Say a child isn’t hurt due to faulty playground equipment, but for some other reason. Whoever is charged with supervising that playground, whether it’s a school district, a daycare operator, or an employee of one of those entities, has a duty of care to protect children. These entities and people are known in legal terms as acting in loco parentis, a Latin phrase that means “in the place of parents.”
In order to prevent harm to children, those in charge of running a playground must enact a supervision system. But you’ll have to prove the following if you plan on filing a personal injury lawsuit on the grounds of negligent supervision:
- That the defendant agreed to supervise your child.
- The defendant failed to take the steps necessary to ensure that your child was safe.
- The defendant’s inattentiveness played a role in causing your child’s injury.
Who Can be Liable for a Playground Injury?
A playground injury can have long-lasting effects. These could include back injuries, head injuries and many others. If this happens to your child, the cost of medical treatment could be far too high for you to afford. But if you can prove that another party was responsible for that injury, you may be able to get the money you need to pay for that treatment.
In addition to the other parties mentioned above, such as school districts and property owners, there may be others who contributed to your child’s injury. These are some of the potential defendants that could be held liable.
You may be able to take action against the parents of a child who hurt your child. It’s possible that you could sue their insurance company if they don’t have the money to provide you with sufficient compensation.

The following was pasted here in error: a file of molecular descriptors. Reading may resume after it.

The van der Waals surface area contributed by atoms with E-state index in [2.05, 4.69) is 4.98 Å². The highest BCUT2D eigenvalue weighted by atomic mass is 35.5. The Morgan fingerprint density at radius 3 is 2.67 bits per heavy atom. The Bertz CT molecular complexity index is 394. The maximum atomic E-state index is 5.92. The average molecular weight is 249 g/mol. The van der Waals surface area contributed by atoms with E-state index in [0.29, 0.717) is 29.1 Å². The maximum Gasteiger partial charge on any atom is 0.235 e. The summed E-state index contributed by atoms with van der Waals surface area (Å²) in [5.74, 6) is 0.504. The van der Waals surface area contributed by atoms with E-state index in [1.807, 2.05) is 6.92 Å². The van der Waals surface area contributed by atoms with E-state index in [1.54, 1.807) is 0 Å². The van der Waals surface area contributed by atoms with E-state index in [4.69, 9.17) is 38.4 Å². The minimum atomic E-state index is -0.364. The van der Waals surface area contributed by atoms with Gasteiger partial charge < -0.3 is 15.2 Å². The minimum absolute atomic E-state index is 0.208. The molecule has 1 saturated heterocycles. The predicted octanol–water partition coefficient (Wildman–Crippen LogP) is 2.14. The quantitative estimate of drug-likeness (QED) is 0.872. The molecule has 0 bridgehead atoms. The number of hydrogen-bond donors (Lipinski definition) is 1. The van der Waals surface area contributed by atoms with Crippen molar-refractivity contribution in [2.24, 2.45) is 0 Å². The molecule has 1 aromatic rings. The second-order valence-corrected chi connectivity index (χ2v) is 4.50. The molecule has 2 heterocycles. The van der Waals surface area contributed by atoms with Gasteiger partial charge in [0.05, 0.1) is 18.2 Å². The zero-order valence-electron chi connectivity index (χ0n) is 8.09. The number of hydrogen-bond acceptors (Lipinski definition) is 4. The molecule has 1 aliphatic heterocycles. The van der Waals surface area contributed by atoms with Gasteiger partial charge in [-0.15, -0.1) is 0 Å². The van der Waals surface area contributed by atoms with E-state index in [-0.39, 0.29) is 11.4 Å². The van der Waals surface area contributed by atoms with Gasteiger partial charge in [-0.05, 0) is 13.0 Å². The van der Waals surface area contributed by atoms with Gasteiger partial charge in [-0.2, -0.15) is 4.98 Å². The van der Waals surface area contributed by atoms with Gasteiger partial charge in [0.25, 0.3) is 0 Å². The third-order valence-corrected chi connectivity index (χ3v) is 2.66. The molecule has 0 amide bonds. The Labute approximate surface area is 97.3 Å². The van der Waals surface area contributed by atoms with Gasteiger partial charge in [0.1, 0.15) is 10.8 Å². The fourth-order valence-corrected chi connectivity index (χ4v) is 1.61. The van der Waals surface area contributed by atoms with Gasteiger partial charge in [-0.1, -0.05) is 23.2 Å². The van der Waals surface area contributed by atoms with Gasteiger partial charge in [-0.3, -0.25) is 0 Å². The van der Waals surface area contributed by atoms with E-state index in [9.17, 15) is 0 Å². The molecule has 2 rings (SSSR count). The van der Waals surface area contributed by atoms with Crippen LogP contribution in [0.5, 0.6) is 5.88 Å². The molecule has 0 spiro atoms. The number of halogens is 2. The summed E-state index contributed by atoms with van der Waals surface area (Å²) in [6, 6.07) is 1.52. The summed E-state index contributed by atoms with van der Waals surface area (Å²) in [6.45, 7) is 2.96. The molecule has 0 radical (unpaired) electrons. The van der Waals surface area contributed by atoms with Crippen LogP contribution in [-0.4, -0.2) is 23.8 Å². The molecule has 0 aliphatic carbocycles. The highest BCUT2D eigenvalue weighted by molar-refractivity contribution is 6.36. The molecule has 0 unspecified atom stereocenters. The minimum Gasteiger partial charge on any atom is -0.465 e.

There could have been an older bully who caused your child’s. If that bullying was a pattern of known behavior, and the school district/owner of the property didn’t take steps to keep the bully off of the playground, then they may be held liable.
School or Daycare Employees
If a staff member of a daycare or school was distracted, or wasn’t supervising play when one child injured another, then the facility could be considered liable due to negligent supervision. However, this is an extremely complex area of the law, and it can often be difficult to prove negligence. That’s just one of the many reasons why you’ll need to hire an experienced attorney to help with your case.
It would obviously be awkward – to say the least – to sue a family member, that could be an option. You may have left your child in that relative’s care when the injury took place. If you can show that person was negligent, they could possibly be found liable.
Contact a Personal Injury Attorney After Your Child’s Injury
You may incur many different types of losses, or “damages,” due to your child’s injury. In addition to medical treatment, you may have lost wages due to the time you had to miss work in order to take care of your child.
If this is the case, you’ll need to have an attorney by your side who knows how to go after the parties that are responsible for your child being hurt. Sand Law has years of personal injury experience, and a long track record of achieving results. Schedule a free case review by using our online form or calling 651-291-7263.